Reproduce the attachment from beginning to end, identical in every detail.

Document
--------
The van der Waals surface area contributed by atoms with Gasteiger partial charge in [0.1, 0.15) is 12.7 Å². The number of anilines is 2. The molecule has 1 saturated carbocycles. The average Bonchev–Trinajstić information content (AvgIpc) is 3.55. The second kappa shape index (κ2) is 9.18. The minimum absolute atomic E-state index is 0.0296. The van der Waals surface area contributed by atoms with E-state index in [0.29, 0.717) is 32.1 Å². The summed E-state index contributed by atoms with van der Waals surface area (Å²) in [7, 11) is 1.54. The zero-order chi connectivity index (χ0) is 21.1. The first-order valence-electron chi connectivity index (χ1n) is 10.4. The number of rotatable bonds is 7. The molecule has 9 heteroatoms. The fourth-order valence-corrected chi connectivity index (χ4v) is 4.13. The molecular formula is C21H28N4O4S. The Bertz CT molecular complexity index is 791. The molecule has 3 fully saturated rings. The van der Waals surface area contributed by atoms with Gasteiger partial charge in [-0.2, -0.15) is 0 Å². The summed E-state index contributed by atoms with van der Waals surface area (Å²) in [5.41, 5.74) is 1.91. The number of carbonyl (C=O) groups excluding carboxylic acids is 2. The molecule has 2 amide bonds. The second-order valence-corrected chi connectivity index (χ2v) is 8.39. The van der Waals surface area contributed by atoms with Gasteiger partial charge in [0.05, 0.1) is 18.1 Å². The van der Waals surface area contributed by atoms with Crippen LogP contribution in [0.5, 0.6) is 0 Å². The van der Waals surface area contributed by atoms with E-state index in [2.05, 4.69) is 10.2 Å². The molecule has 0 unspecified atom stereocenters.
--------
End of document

The van der Waals surface area contributed by atoms with Gasteiger partial charge in [0.1, 0.15) is 12.7 Å². The number of anilines is 2. The molecule has 1 saturated carbocycles. The average Bonchev–Trinajstić information content (AvgIpc) is 3.55. The second kappa shape index (κ2) is 9.18. The minimum absolute atomic E-state index is 0.0296. The van der Waals surface area contributed by atoms with E-state index in [0.29, 0.717) is 32.1 Å². The summed E-state index contributed by atoms with van der Waals surface area (Å²) in [7, 11) is 1.54. The zero-order chi connectivity index (χ0) is 21.1. The first-order valence-electron chi connectivity index (χ1n) is 10.4. The number of rotatable bonds is 7. The molecule has 9 heteroatoms. The fourth-order valence-corrected chi connectivity index (χ4v) is 4.13. The molecular formula is C21H28N4O4S. The Bertz CT molecular complexity index is 791. The molecule has 3 fully saturated rings. The van der Waals surface area contributed by atoms with Gasteiger partial charge in [-0.2, -0.15) is 0 Å². The summed E-state index contributed by atoms with van der Waals surface area (Å²) in [5.41, 5.74) is 1.91. The number of carbonyl (C=O) groups excluding carboxylic acids is 2. The molecule has 2 amide bonds. The second-order valence-corrected chi connectivity index (χ2v) is 8.39. The van der Waals surface area contributed by atoms with Gasteiger partial charge in [0.05, 0.1) is 18.1 Å². The van der Waals surface area contributed by atoms with Crippen LogP contribution in [0.5, 0.6) is 0 Å². The van der Waals surface area contributed by atoms with E-state index in [2.05, 4.69) is 10.2 Å². The molecule has 0 unspecified atom stereocenters.